UAV's Make Major Inroads
Ever feel one of those
cold chills suddenly run up your spine? Try this:
"It's no longer 'yes or no' -- the technology and the systems
are accepted," says Daryl Davidson, executive director at the trade
group Association for Unmanned Vehicle Systems International
(AUVSI). "These things are here to stay and they are
What does that mean for the thousands of men and women who earn
their livings in the sky? A century after the Wright brothers
launched the first powered flight from Kitty Hawk (SC), a large
segment of aviation's future looks unmanned.
As Davidson says, UAVs are proliferating. But there are still
questions about their abilities to perform over crowded urban areas
and, of course, about the cost.
"They don't have a pilot to get them out of trouble," says Steve
Zaloga, an analyst with Teal Group, an aerospace and defense
research firm. "The local TV station isn't going to be happy to
have a million-dollar plane crash into traffic or someone's house.
It's going to be a hazard and it's going to be a cost issue."
There's also an issue of
valuable bandwidth -- UAV's need lots of the spectrum to operate.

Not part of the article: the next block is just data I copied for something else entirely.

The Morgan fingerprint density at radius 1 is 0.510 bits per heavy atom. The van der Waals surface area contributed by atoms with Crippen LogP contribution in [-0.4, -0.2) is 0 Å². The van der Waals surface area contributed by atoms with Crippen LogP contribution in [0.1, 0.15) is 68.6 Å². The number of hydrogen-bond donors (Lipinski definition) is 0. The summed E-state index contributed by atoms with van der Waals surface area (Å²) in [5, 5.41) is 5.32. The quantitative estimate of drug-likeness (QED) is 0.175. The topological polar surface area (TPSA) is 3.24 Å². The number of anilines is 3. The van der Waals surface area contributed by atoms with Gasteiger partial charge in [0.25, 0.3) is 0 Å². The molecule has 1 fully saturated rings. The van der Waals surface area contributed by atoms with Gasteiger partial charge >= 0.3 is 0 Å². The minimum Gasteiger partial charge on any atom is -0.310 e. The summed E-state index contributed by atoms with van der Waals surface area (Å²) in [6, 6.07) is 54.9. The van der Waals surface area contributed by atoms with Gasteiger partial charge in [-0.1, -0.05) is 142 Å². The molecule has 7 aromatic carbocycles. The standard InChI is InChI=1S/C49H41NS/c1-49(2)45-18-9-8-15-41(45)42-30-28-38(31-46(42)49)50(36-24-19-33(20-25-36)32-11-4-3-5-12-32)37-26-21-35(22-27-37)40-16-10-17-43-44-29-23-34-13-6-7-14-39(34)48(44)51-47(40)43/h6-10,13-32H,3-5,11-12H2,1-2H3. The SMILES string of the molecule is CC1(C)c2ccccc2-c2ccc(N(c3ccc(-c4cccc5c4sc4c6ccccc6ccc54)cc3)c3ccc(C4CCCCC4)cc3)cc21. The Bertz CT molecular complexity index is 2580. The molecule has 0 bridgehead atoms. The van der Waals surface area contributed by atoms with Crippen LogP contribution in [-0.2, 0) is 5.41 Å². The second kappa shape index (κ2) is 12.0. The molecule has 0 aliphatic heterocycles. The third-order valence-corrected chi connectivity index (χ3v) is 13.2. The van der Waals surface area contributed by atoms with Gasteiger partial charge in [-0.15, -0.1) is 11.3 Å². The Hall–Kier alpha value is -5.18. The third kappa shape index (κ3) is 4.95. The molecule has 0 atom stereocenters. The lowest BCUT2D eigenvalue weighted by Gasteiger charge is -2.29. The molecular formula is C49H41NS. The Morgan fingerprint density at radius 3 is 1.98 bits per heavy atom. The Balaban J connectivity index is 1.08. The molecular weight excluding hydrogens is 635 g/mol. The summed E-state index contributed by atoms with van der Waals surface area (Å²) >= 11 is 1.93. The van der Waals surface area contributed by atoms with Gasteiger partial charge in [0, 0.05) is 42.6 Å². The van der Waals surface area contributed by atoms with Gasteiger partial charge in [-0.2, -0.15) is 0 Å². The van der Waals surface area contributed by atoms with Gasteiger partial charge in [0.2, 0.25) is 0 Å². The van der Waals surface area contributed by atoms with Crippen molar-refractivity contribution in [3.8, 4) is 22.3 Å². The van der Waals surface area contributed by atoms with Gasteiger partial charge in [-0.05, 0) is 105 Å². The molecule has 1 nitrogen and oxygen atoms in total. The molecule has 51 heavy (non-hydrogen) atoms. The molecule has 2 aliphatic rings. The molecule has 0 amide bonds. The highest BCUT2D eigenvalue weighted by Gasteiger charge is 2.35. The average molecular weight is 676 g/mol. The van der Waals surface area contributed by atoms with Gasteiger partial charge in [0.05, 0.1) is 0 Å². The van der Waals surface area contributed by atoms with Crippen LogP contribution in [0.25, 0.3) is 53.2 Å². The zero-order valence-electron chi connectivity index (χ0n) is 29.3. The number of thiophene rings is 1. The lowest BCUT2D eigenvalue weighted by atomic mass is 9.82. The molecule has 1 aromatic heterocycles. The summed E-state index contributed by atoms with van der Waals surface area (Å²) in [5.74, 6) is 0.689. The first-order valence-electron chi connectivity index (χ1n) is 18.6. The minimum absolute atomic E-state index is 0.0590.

In spite of these hurdles, however, the UAV revolution
Typically, many of the latest UAV applications will be pioneered
by the military. By 2006, the Pentagon hopes to begin fielding
Boeing's X-45, a UCAV capable of carrying 1,000 pounds of
explosives to its target -- either preprogrammed or inputted while
the vehicle is already on the way. The Marines are now testing a
tiny, 5-pound UAV scout called "Dragon-Eye," which will provide
short-range "over the hill" reconnaissance data to soldiers on the
ground. The USMC plans to put 311 "Dragon Eyes" in the field in the
next few years.
"Everyone saw their use in operation Enduring Freedom and Iraqi
Freedom, so there's growing confidence in the systems," says George
Guerra, deputy program manager for the Global Hawk at Northrop
Grumman. "What we are able to do is remarkable."
But what about commercial use? High costs and safety concerns
have so far kept most civilian drones on the ground. But that, too,
may be changing. NASA has tested UAVs over California's wine
country, checking for frost damage. The Forest Service plans to use
UAVs as fire spotters. Australia is looking at using drones for
border security and anti-smuggling surveillance. And yet, the
expense of unmanned aerial vehicles continues to limit their
Still, it's the civilian market where developers see big dollars
signs. "The future is promising," says AUVSI's Davidson. "It won't
be The Jetsons. But we'll see very utilitarian uses of UAVs. We'll
see them on every runway of every airport doing patrols and
day-to-day routine tasks."